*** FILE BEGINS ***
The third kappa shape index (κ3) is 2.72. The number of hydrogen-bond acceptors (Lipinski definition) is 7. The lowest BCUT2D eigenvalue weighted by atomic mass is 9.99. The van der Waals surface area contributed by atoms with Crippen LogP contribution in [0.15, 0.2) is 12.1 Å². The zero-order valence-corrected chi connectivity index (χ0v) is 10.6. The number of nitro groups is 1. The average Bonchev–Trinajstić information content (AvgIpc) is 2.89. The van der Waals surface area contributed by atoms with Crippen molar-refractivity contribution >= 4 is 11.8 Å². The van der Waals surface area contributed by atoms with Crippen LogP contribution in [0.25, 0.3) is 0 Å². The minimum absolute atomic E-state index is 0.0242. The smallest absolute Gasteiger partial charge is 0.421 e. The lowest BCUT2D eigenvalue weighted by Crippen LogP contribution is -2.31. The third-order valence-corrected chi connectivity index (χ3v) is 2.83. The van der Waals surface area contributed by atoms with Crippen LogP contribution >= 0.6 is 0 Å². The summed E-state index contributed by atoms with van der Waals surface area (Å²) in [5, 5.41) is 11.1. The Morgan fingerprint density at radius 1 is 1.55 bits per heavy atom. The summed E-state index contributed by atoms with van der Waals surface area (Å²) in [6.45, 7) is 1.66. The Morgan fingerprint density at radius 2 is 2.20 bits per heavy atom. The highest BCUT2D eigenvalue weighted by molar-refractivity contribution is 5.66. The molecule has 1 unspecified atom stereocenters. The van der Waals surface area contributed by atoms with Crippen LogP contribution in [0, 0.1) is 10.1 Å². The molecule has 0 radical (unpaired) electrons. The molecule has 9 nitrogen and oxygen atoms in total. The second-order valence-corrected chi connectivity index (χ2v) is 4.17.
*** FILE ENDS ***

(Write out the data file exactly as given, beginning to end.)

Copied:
The third kappa shape index (κ3) is 2.72. The number of hydrogen-bond acceptors (Lipinski definition) is 7. The lowest BCUT2D eigenvalue weighted by atomic mass is 9.99. The van der Waals surface area contributed by atoms with Crippen LogP contribution in [0.15, 0.2) is 12.1 Å². The zero-order valence-corrected chi connectivity index (χ0v) is 10.6. The number of nitro groups is 1. The average Bonchev–Trinajstić information content (AvgIpc) is 2.89. The van der Waals surface area contributed by atoms with Crippen molar-refractivity contribution >= 4 is 11.8 Å². The van der Waals surface area contributed by atoms with Crippen LogP contribution in [0.25, 0.3) is 0 Å². The minimum absolute atomic E-state index is 0.0242. The smallest absolute Gasteiger partial charge is 0.421 e. The lowest BCUT2D eigenvalue weighted by Crippen LogP contribution is -2.31. The third-order valence-corrected chi connectivity index (χ3v) is 2.83. The van der Waals surface area contributed by atoms with Crippen LogP contribution >= 0.6 is 0 Å². The summed E-state index contributed by atoms with van der Waals surface area (Å²) in [5, 5.41) is 11.1. The Morgan fingerprint density at radius 1 is 1.55 bits per heavy atom. The summed E-state index contributed by atoms with van der Waals surface area (Å²) in [6.45, 7) is 1.66. The Morgan fingerprint density at radius 2 is 2.20 bits per heavy atom. The highest BCUT2D eigenvalue weighted by molar-refractivity contribution is 5.66. The molecule has 1 unspecified atom stereocenters. The van der Waals surface area contributed by atoms with Crippen LogP contribution in [0, 0.1) is 10.1 Å². The molecule has 0 radical (unpaired) electrons. The molecule has 9 nitrogen and oxygen atoms in total. The second-order valence-corrected chi connectivity index (χ2v) is 4.17.